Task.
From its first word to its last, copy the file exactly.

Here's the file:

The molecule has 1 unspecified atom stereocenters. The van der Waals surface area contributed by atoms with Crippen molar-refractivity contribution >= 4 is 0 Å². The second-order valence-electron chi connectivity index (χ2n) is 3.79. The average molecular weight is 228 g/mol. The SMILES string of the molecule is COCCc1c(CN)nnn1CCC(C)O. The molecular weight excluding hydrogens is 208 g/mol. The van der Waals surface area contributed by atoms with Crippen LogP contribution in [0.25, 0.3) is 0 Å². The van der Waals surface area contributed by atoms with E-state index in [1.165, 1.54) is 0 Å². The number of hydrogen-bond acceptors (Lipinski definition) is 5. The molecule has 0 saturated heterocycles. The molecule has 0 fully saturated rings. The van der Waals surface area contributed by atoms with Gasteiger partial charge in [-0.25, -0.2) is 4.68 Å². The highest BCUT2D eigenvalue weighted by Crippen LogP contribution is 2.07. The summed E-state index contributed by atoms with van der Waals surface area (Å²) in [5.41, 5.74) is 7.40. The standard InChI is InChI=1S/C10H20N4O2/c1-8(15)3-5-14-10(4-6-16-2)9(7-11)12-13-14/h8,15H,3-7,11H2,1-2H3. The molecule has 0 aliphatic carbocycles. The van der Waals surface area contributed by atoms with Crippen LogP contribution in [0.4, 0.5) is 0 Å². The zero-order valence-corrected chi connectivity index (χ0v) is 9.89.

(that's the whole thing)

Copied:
The molecule has 1 unspecified atom stereocenters. The van der Waals surface area contributed by atoms with Crippen molar-refractivity contribution >= 4 is 0 Å². The second-order valence-electron chi connectivity index (χ2n) is 3.79. The average molecular weight is 228 g/mol. The SMILES string of the molecule is COCCc1c(CN)nnn1CCC(C)O. The molecular weight excluding hydrogens is 208 g/mol. The van der Waals surface area contributed by atoms with Crippen LogP contribution in [0.25, 0.3) is 0 Å². The van der Waals surface area contributed by atoms with E-state index in [1.165, 1.54) is 0 Å². The number of hydrogen-bond acceptors (Lipinski definition) is 5. The molecule has 0 saturated heterocycles. The molecule has 0 fully saturated rings. The van der Waals surface area contributed by atoms with Gasteiger partial charge in [-0.25, -0.2) is 4.68 Å². The highest BCUT2D eigenvalue weighted by Crippen LogP contribution is 2.07. The summed E-state index contributed by atoms with van der Waals surface area (Å²) in [5.41, 5.74) is 7.40. The standard InChI is InChI=1S/C10H20N4O2/c1-8(15)3-5-14-10(4-6-16-2)9(7-11)12-13-14/h8,15H,3-7,11H2,1-2H3. The molecule has 0 aliphatic carbocycles. The van der Waals surface area contributed by atoms with Crippen LogP contribution in [0.4, 0.5) is 0 Å². The zero-order valence-corrected chi connectivity index (χ0v) is 9.89.